It is an act of faith that the laws of physics still work — that the air flowing over the wings will lift us; that the plane is airworthy; that the flight crew is competent and on-the-ball; that all the details have been attended to that will allow this plane to once again change its trajectory and leave the ground to fly.

It’s a commitment because the only way to fly is to go for it. Sitting at the end of the runway, looking down its short length, the only thing to do is to go full-steam ahead and trust that the plane will actually fly. Once you’ve started there’s a point of no return where the only way out is up.

But it doesn’t happen right away. For anxious flyers the roar down the runway can seem like an eternity. The plane shakes, the engines strain, the seats and compartments shift and rattle. And yet for most of the runway the plane does not fly. As the end of the runway gets closer it’s more and more obvious that this was indeed an all or nothing commitment.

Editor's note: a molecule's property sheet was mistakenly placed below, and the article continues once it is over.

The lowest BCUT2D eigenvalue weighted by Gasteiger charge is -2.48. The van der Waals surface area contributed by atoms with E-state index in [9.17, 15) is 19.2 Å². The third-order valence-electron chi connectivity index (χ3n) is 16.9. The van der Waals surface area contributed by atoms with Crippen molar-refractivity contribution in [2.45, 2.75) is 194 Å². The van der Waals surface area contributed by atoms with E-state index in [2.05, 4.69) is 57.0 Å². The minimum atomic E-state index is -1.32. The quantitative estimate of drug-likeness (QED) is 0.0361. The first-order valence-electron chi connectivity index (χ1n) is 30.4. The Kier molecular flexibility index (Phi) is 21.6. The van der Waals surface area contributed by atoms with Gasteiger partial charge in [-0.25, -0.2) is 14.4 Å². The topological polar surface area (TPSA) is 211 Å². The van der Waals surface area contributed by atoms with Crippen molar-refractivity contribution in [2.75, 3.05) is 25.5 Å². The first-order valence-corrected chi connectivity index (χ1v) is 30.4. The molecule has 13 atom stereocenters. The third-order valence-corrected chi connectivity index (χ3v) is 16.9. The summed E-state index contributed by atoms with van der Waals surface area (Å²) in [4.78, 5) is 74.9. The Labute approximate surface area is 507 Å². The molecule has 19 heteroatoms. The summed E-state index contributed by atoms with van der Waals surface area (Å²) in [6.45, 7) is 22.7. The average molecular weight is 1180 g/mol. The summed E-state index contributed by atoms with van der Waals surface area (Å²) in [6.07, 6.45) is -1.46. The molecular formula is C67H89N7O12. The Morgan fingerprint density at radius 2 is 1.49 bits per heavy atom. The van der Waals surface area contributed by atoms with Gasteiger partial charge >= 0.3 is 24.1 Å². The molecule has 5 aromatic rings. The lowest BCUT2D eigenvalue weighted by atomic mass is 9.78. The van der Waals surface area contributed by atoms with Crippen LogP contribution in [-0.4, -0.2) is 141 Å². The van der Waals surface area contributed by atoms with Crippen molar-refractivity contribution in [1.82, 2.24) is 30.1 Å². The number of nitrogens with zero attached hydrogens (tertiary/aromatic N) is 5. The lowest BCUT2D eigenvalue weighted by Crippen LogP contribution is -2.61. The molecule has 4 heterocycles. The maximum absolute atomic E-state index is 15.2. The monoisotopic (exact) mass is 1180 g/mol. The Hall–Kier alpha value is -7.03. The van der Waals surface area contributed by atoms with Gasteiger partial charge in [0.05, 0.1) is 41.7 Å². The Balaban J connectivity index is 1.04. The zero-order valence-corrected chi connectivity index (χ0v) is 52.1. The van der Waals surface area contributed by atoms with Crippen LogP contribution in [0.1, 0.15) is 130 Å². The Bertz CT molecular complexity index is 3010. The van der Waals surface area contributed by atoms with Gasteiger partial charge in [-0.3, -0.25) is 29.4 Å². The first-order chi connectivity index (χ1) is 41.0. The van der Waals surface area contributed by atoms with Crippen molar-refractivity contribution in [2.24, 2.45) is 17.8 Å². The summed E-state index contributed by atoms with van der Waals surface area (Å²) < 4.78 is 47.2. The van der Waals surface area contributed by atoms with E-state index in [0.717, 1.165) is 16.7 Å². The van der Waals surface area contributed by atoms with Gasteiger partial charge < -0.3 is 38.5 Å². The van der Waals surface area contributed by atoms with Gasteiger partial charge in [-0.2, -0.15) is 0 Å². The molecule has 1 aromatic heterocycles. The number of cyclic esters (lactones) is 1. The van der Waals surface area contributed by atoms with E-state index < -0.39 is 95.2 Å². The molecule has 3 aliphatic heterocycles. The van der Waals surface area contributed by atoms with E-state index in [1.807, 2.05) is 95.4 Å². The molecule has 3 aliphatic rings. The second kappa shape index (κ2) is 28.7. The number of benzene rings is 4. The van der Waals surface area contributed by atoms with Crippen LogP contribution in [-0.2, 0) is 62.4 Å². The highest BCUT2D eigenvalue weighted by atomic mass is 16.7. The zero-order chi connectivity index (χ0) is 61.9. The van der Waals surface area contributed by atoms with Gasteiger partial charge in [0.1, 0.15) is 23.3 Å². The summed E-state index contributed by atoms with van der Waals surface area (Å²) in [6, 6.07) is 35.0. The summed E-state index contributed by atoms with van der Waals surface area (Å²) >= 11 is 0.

And then it happens. The nose lifts and the wings settle into their role as the wheels lift for the exhilarating climb. The entire plane adjusts itself for flight. All the extra stuff that was needed to get into the air, the wheels, slats, and flaps retract and streamline. The plane is doing what it is meant to do: fly.

Of course not all takeoffs are the same: bigger planes take longer than smaller planes; the more baggage you have the harder it is; taking off in a storm is tricky; and of course the crew is hugely important. Most failures to get or stay airborne are human failures, failures of judgement in preparing, loading, or piloting the plane. But taking off is what planes do, especially into headwinds. All the noise and shaking are just part of the ride.

Think about it next time you start an organizational transformation!